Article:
Microsoft announced today that it has signed a binding deal to bring the Call of Duty Franchise to Nintendo platforms for the next 10 years.
The deal was announced on social media by vice chair and president Brad Smith just a few minutes ago. It reads as follows.
"Microsoft and Nintendo have now negotiated and signed a binding 10-year legal agreement to bring Call of Duty to Nintendo players - the same day as Xbox, with full feature and content parity - so they can experience Call of Duty just as Xbox and PlayStation garners enjoy Call of Duty. We are committed to providing long term equal access to Call of Duty to other gaming platforms, bringing more choice to more players and more competition to the gaming market."
This means that players will be able to play Call of Duty games on Nintendo Switch, albeit it isn't mentioned whether the deal includes this year's entry in the franchise, which has already been confirmed.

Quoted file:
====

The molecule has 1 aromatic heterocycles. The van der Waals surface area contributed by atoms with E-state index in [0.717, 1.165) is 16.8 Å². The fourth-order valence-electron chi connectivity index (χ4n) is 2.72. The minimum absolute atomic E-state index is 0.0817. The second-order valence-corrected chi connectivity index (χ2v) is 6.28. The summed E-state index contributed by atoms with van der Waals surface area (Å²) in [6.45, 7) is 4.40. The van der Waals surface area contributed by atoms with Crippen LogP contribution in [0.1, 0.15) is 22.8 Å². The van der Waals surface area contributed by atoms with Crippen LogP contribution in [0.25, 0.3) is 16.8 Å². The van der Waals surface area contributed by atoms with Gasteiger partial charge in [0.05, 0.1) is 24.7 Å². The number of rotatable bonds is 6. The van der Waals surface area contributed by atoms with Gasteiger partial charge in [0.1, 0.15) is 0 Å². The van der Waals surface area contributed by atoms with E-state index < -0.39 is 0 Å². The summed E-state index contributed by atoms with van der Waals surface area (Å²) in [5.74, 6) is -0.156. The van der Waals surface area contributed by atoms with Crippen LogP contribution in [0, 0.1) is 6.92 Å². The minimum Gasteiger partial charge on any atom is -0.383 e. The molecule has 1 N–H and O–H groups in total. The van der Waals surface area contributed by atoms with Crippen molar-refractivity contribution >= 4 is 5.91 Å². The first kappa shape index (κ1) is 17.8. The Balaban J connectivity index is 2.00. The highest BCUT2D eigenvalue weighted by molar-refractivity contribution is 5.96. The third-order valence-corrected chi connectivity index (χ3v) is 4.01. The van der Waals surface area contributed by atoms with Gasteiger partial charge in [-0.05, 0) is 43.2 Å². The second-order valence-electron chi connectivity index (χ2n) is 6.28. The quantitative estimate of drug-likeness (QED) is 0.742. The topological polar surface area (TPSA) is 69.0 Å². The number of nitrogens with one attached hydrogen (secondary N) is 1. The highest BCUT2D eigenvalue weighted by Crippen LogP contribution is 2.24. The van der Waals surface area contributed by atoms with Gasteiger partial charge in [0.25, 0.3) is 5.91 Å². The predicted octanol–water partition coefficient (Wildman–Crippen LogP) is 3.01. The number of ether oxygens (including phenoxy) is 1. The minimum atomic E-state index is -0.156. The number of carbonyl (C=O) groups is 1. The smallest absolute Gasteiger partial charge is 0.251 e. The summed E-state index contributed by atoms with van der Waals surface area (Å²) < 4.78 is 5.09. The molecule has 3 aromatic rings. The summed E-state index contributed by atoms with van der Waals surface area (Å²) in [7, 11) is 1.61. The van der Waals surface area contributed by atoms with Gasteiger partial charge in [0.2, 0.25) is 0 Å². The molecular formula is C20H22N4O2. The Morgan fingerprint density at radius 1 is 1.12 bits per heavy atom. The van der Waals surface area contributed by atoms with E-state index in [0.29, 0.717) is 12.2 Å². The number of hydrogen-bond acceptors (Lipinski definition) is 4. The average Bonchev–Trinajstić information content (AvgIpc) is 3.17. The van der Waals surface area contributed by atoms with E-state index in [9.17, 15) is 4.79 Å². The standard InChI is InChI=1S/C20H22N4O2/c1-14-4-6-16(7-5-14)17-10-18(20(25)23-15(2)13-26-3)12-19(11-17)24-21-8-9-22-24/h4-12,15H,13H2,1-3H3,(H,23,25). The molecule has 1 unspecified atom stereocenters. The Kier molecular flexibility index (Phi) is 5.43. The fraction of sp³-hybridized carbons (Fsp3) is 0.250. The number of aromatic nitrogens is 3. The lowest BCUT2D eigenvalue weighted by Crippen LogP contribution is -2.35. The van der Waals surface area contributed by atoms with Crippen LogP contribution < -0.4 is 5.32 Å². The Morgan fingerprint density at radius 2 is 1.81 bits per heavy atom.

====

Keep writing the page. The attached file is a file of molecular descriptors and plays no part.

Of course, the deal likely extends beyond the Switch. While Nintendo has not announced the hybrid console's successors, I imagine that it'll come at some point before the 10-year deal expires. It's also very likely that this deal requires the acquisition of Activision by Microsoft to go through to become effective, since the deal is between Microsoft and Nintendo, and not between Activision and Nintendo, albeit this is just my personal speculation.
This definitely puts pressure on Sony's objections to the acquisition and on the antitrust regulators seeking to block it, as most of the arguments against the deal focus on the popularity of the Call of Duty franchise and on the alleged damage to competition by it becoming exclusive to Microsoft's platforms. The agreement with Nintendo deals a severe blow to that argument and we'll have to wait and see which kinds of effects it'll have on the proceedings.
Recently, we heard that Microsoft and Activision are still aiming to close the deal before July 2023.